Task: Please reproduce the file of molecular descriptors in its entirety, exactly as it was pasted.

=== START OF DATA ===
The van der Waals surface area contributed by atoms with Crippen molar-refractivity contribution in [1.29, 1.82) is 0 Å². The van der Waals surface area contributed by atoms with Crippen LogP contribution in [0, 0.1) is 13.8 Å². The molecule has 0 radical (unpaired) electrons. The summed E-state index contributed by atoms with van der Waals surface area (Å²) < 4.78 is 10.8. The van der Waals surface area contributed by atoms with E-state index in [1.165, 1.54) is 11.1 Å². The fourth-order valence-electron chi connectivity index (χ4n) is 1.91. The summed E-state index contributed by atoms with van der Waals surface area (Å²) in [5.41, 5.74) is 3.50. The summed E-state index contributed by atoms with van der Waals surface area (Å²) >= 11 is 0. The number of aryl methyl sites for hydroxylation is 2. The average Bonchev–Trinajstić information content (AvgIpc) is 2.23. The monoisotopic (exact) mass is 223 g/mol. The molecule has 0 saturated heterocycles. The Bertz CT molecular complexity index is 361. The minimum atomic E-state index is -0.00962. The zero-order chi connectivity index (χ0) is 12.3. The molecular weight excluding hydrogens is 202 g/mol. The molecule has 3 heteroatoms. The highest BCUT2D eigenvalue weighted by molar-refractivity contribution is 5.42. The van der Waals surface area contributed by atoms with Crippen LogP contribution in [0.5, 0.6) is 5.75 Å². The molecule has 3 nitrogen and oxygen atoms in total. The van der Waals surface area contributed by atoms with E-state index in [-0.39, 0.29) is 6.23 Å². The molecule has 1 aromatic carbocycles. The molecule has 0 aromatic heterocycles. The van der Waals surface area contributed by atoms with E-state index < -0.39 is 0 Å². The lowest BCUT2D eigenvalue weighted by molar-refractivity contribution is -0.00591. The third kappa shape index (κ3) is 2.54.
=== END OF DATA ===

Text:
The van der Waals surface area contributed by atoms with Crippen molar-refractivity contribution in [1.29, 1.82) is 0 Å². The van der Waals surface area contributed by atoms with Crippen LogP contribution in [0, 0.1) is 13.8 Å². The molecule has 0 radical (unpaired) electrons. The summed E-state index contributed by atoms with van der Waals surface area (Å²) < 4.78 is 10.8. The van der Waals surface area contributed by atoms with E-state index in [1.165, 1.54) is 11.1 Å². The fourth-order valence-electron chi connectivity index (χ4n) is 1.91. The summed E-state index contributed by atoms with van der Waals surface area (Å²) in [5.41, 5.74) is 3.50. The summed E-state index contributed by atoms with van der Waals surface area (Å²) >= 11 is 0. The number of aryl methyl sites for hydroxylation is 2. The average Bonchev–Trinajstić information content (AvgIpc) is 2.23. The monoisotopic (exact) mass is 223 g/mol. The molecule has 0 saturated heterocycles. The Bertz CT molecular complexity index is 361. The minimum atomic E-state index is -0.00962. The zero-order chi connectivity index (χ0) is 12.3. The molecular weight excluding hydrogens is 202 g/mol. The molecule has 3 heteroatoms. The highest BCUT2D eigenvalue weighted by molar-refractivity contribution is 5.42. The van der Waals surface area contributed by atoms with Crippen LogP contribution in [0.5, 0.6) is 5.75 Å². The molecule has 3 nitrogen and oxygen atoms in total. The van der Waals surface area contributed by atoms with E-state index in [-0.39, 0.29) is 6.23 Å². The molecule has 1 aromatic carbocycles. The molecule has 0 aromatic heterocycles. The van der Waals surface area contributed by atoms with E-state index < -0.39 is 0 Å². The lowest BCUT2D eigenvalue weighted by molar-refractivity contribution is -0.00591. The third kappa shape index (κ3) is 2.54.